IBM ends funding for employee retirement clubs

James 139

It's that weird idea they have where they believe they, as the "important" executives, are the only thing that makes the company function.

I am sure quite a lot of them are easily replacable with cheaper, less entrenched, graduates and the likes.

Lawyers say changes to UK data law will make life harder for international businesses

James 139

Re: And nothing much will change for 95% of companies

Something tells me, every time I read these sort of Government ideas, that they are convinced that most businesses in the UK don't do anything outside the UK.

It's the only thing that seems to make a reasonable excuse for it.

And, that being the case, only a small number are being expected to have to end up following 2 sets of rules, just a shame that past evidence suggests otherwise.

James 139

Re: Any business experience in government?

Likely only in so far as giving "advice" or taking "bribes" to pass a message on to a colleague who has better "advice".

UK to introduce new laws and a code of practice for police wanting to rifle through mobile phone messages

James 139

Re: The device can only be examined by police investigating or prosecuting crime

Depends, actually investigating a crime, or looking for a crime to investigate based on a hysterical loonie or incorrect understanding of the law?

Probably just pedantry, as it just depends at what point it becomes "investigating a crime".

For the latter, i'd offer up all those times a plod has "demanded" to see, and sometimes wanted to delete, photographs someone has taken in public places that were not otherwise dubious.

As battle for future of .UK's Nominet draws closer, non-exec director hits a nerve with for-profit proposal

James 139

Re: Time to move away from GoDaddy and 1&1?

Oh good grief, thats just stupid.

Makes me glad I dont use them for domains.

Pure frustration: What happens when someone uses your email address to sign up for PayPal, car hire, doctors, security systems and more

James 139

Re: Yup

Surely refusing to talk to you, because of DPA, should lead to you saying "Oh yes, youre quite right, do you happen to have contact details for the ICO so I can report this?", assuming you can actually speak or write to a real person that is.

Comcast to impose 1.2TB-a-month broadband download limits across more of America from next year

James 139

Re: Download caps are fake news...

What you have to watch for is ISPs deciding that those WFH, or otherwise using business-like internet resources, need to have the Business Plan, with its even higher costs.

UK taxman waves through £168.8m Fujitsu contract because no one else can hold up 30-year-old infrastructure

James 139


I'm sure the difference between old and new systems is that the old systems had vastly less flexibility in development and, as a result, a lot less interference by "know nothings" with "grand ideas", so people took what they were given and liked it, usually because it did the job it was supposed to.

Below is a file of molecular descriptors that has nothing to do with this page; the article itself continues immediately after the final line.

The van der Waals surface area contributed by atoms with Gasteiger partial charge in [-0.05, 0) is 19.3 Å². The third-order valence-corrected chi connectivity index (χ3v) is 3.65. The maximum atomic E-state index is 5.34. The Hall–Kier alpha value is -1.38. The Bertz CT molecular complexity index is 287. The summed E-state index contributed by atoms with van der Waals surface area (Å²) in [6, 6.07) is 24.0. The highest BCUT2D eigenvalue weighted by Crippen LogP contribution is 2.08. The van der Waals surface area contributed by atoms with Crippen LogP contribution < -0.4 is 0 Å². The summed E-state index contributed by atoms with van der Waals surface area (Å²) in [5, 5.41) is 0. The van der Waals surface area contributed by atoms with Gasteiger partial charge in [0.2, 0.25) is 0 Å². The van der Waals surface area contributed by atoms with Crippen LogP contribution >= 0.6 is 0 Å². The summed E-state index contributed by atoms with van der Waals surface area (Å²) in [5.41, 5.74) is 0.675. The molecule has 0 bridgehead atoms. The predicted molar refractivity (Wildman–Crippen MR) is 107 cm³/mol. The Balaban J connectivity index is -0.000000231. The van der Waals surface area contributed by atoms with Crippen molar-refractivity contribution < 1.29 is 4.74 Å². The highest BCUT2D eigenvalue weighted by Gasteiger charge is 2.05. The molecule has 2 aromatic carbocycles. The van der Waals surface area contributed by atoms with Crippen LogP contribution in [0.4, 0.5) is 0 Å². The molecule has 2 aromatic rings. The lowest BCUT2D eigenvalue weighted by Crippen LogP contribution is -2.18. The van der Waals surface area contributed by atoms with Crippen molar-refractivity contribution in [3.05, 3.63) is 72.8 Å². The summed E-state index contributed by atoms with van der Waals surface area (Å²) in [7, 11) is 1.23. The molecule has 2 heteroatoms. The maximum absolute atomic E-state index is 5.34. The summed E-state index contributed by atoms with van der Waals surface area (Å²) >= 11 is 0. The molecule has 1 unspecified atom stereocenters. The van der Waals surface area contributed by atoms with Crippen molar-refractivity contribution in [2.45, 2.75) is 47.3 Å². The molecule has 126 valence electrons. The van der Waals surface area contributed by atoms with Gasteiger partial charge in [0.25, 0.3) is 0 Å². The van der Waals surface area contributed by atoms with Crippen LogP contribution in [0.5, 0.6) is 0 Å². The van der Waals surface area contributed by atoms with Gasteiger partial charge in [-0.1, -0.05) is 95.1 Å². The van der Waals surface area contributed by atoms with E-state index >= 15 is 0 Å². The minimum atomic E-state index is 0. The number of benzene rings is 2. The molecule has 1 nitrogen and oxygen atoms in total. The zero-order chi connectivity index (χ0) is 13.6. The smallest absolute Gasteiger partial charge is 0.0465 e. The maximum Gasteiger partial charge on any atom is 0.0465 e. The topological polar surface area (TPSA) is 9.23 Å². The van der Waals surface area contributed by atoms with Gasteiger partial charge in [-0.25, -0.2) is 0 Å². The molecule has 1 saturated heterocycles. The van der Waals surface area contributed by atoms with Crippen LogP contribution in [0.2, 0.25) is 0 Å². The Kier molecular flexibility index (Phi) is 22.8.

Microsoft tells staff work-from-home is now ‘standard’ – with caveats galore

James 139

Trouble is, it wont be YOUR cost of living, it will be someone elses use of average costs and you living of a tin of beans a day.

Nvidia promises once again to let Arm keep its Switzerland-of-chips biz model – and even license some Nv GPU tech

James 139

I'm going with "cost" and/or "patents".

Das Keyboard 4C TKL: Plucky mechanical contender strikes happy medium between typing feel and clackety-clack joy

James 139

Re: No back light on a black keyboard?

*raises hand* I can do this.

It just takes years of usage and becomes second nature eventually.

Amazon gets its tax excuses in early amid rising UK profits – but leaves El Reg off the press list. Can't think why

James 139

Re: Not the fault of Amazon

I wish Margaret Hodge would understand this.

EVERY time theres some, usually Amazon, tax article, she dribbles the same crap about how they're being, basically, "dishonest" and not paying the taxes they should, as if it's entirely Amazons fault, rather than how tax law works in the UK. I bet she wouldn't voluntarily pay extra tax, just because she earns more than minimum wage.

Maybe she should start campaining for the Government, doesn't matter which one, to tax money leaving the country instead, that would catch everyone "sneaking" cash away.

Amazon Lex can now speak British English... or simply 'English' if you're British

James 139

My grandmother used to really hate his accent, saying that it wasnt very realistic, she was from NI.

All the more amusing given that the chap in question, Charles Lawson, is from Northern Ireland, and I can only assume they asked him to do some other accent that sounded like a non-native trying to put on an inaccurate impersonation of an accent.

Safety driver at the wheel of self-driving Uber car that killed a pedestrian is charged with negligent homicide

James 139

Re: However

I wonder if that's because you're watching the film, not doing nothing?

Now, repeat the test, but without the film and see if you can sit for 2 hours staring at the blank screen.

I won't be ignored: Google to banish caller roulette with Verified Calls

James 139

Re: That's what voice mail is for...

Surprising now many people call, particularly from obviously faked numbers, and then don't leave messages.

I'm still waiting for the day "I" phone myself, I might just answer that one.